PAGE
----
After the life-affirming The Sunset Tree, I’m not sure how Get Lonely can be viewed as anything but a disappointment. The thing is, it shouldn’t be. Like their previous album, there’s a clear concept tying this one together – whereas The Sunset Tree dealt with John Darnielle’s abusive stepfather, these songs are about the aftermath of a breakup. Unfortunately, the music isn’t there. Not only is there a lack of discernible melodies, there’s also a regression in arrangements. Most of this stuff is slow, spare, sparse, stark, simple, etc. with the exception of “New Monster Avenue” with its anxious percussion (an obvious highlight). Moreover, while there was fight and escape inThe Sunset Tree, John Darnielle resigns to defeat in Get Lonely – apt title. In other words, whereas the narrator of The Sunset Treewanted to live, I’m not so sure about the one on Get Lonely; he speaks softly instead of sings, he’s in falsetto more than he should be. It’s almost as if to say one of the greatest poets of the new millenium’s advice to breakups is that “it sucks.” Well, gee, thanks.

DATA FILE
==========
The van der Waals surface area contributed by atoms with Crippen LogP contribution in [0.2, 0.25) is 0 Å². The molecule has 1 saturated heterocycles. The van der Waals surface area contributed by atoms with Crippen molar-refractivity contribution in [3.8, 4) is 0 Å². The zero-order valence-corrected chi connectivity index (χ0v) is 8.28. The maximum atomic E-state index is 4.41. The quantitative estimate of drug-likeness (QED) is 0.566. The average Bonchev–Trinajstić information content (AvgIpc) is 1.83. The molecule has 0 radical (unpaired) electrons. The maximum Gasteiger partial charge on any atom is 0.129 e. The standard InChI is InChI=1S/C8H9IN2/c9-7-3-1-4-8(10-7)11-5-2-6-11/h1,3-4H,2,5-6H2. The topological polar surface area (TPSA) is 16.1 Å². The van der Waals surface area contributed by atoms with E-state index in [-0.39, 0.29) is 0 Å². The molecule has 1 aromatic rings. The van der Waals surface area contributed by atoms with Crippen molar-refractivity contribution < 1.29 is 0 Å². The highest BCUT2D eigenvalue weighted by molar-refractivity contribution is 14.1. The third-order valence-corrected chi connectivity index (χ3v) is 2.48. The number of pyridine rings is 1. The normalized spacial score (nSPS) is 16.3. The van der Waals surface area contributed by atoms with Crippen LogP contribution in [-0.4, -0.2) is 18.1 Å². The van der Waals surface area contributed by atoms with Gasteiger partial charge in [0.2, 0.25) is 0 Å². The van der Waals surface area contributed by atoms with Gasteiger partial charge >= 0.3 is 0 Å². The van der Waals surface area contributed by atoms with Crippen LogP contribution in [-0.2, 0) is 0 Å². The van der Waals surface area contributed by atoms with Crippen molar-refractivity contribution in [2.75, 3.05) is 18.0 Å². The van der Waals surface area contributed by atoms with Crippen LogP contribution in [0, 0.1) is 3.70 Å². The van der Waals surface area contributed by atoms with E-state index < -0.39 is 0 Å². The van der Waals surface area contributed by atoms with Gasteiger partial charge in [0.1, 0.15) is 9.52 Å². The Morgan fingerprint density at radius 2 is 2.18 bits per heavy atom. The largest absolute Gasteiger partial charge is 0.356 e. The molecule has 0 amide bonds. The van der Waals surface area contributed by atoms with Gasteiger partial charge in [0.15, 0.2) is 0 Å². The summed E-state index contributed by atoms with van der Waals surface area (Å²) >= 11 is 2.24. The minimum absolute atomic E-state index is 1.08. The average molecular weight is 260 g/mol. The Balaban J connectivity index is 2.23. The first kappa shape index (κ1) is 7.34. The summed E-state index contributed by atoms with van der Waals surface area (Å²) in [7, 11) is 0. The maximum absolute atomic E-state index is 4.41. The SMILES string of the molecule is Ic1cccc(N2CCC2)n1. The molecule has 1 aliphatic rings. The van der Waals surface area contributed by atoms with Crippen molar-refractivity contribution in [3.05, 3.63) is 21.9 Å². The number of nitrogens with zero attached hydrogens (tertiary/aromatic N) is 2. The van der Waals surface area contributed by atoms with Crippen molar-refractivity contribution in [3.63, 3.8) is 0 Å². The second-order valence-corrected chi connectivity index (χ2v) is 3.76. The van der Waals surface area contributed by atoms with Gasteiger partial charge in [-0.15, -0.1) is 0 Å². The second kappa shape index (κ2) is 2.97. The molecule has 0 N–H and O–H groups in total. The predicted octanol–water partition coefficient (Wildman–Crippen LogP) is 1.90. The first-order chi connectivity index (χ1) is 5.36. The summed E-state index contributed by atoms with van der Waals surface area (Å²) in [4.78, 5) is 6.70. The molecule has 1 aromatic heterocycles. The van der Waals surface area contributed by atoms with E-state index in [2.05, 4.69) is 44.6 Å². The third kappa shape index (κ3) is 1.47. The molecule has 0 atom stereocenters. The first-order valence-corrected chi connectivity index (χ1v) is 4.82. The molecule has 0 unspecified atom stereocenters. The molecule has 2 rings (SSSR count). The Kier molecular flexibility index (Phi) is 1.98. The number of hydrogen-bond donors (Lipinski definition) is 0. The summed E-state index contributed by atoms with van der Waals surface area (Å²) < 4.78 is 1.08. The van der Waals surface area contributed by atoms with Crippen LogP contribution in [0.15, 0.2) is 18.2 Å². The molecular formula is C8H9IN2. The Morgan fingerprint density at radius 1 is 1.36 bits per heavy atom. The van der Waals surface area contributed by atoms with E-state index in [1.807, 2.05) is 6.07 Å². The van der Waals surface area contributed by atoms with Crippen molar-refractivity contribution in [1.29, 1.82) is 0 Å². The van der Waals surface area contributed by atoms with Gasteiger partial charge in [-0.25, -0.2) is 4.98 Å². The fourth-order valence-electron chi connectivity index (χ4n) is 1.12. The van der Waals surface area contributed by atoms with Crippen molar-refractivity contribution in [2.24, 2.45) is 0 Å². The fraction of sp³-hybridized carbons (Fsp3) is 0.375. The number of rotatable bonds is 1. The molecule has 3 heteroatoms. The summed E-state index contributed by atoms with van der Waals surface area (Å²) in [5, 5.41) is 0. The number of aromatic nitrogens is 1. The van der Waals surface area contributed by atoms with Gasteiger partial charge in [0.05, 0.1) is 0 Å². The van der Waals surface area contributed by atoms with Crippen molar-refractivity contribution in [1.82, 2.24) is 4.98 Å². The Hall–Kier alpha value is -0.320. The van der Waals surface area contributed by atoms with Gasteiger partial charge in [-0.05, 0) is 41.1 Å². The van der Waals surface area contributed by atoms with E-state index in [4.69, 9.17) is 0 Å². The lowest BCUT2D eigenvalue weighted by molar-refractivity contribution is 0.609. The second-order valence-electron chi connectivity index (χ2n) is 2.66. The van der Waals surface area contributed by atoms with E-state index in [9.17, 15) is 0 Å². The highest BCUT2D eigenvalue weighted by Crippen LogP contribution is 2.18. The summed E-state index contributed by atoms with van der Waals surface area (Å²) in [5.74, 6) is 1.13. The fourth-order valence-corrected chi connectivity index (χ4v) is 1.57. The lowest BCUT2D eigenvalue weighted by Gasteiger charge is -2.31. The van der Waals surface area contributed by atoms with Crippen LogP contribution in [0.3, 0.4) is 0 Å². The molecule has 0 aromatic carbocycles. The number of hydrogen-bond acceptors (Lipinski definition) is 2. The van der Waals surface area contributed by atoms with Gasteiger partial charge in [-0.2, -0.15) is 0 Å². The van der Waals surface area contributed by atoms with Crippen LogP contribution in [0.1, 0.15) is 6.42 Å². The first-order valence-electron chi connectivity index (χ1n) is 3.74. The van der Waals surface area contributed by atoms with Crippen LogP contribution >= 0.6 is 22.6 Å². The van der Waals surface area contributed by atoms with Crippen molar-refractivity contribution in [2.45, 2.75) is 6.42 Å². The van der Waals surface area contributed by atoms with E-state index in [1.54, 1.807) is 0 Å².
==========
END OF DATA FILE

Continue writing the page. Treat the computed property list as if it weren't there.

Of course, Darnielle being Darnielle, some of his observations feel too real: “Wake Up New” is the best song here from a lyrical perspective, where Darnielle wakes up the morning after, begins talking to himself (because he’s not used to the deafening silence), brews too much coffee (because he’s used to sharing it) and has to wear a sweater and turn on the heater (because he doesn’t have someone to cuddle with). But the acoustic guitar just strums a basic pattern while a keyboard just plinks away at the same three notes. I’m empathetic, but I want catharsis. I suppose it isn’t surprising when you learn that while The Sunset Tree was born out of his father’s then-recent death, John Darnielle had been happily married for years when he released Get Lonely.